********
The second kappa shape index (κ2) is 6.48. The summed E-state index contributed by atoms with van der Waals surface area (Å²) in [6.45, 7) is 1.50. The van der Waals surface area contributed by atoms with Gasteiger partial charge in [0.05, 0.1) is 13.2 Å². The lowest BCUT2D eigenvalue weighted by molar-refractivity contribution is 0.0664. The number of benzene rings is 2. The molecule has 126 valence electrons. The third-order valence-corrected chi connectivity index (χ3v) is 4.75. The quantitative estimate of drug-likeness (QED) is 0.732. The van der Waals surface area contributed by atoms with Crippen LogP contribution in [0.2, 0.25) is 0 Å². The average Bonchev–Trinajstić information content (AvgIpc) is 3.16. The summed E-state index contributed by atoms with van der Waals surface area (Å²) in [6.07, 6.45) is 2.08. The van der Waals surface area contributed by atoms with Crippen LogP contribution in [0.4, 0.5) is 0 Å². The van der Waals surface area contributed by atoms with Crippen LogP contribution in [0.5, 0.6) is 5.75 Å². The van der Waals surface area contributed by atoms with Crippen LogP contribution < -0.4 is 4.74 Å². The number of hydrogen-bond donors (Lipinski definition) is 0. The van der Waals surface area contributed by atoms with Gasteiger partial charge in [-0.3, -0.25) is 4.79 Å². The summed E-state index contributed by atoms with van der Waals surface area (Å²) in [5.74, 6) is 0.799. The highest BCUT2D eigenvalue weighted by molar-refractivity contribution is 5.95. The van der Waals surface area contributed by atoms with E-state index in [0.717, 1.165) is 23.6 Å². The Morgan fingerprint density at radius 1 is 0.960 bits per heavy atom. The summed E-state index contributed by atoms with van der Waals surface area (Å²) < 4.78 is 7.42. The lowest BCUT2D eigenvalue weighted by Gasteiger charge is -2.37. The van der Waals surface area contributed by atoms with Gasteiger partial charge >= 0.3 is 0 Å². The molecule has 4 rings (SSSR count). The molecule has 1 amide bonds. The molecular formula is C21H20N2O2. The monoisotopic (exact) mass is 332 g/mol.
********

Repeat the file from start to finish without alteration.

The second kappa shape index (κ2) is 6.48. The summed E-state index contributed by atoms with van der Waals surface area (Å²) in [6.45, 7) is 1.50. The van der Waals surface area contributed by atoms with Gasteiger partial charge in [0.05, 0.1) is 13.2 Å². The lowest BCUT2D eigenvalue weighted by molar-refractivity contribution is 0.0664. The number of benzene rings is 2. The molecule has 126 valence electrons. The third-order valence-corrected chi connectivity index (χ3v) is 4.75. The quantitative estimate of drug-likeness (QED) is 0.732. The van der Waals surface area contributed by atoms with Crippen LogP contribution in [0.2, 0.25) is 0 Å². The average Bonchev–Trinajstić information content (AvgIpc) is 3.16. The summed E-state index contributed by atoms with van der Waals surface area (Å²) in [6.07, 6.45) is 2.08. The van der Waals surface area contributed by atoms with Crippen LogP contribution in [0.4, 0.5) is 0 Å². The van der Waals surface area contributed by atoms with Crippen LogP contribution in [0.5, 0.6) is 5.75 Å². The van der Waals surface area contributed by atoms with Crippen LogP contribution < -0.4 is 4.74 Å². The number of hydrogen-bond donors (Lipinski definition) is 0. The van der Waals surface area contributed by atoms with Gasteiger partial charge in [-0.3, -0.25) is 4.79 Å². The summed E-state index contributed by atoms with van der Waals surface area (Å²) in [5.74, 6) is 0.799. The highest BCUT2D eigenvalue weighted by molar-refractivity contribution is 5.95. The van der Waals surface area contributed by atoms with E-state index in [0.717, 1.165) is 23.6 Å². The Morgan fingerprint density at radius 1 is 0.960 bits per heavy atom. The summed E-state index contributed by atoms with van der Waals surface area (Å²) < 4.78 is 7.42. The lowest BCUT2D eigenvalue weighted by Gasteiger charge is -2.37. The van der Waals surface area contributed by atoms with Gasteiger partial charge >= 0.3 is 0 Å². The molecule has 4 rings (SSSR count). The molecule has 1 amide bonds. The molecular formula is C21H20N2O2. The monoisotopic (exact) mass is 332 g/mol.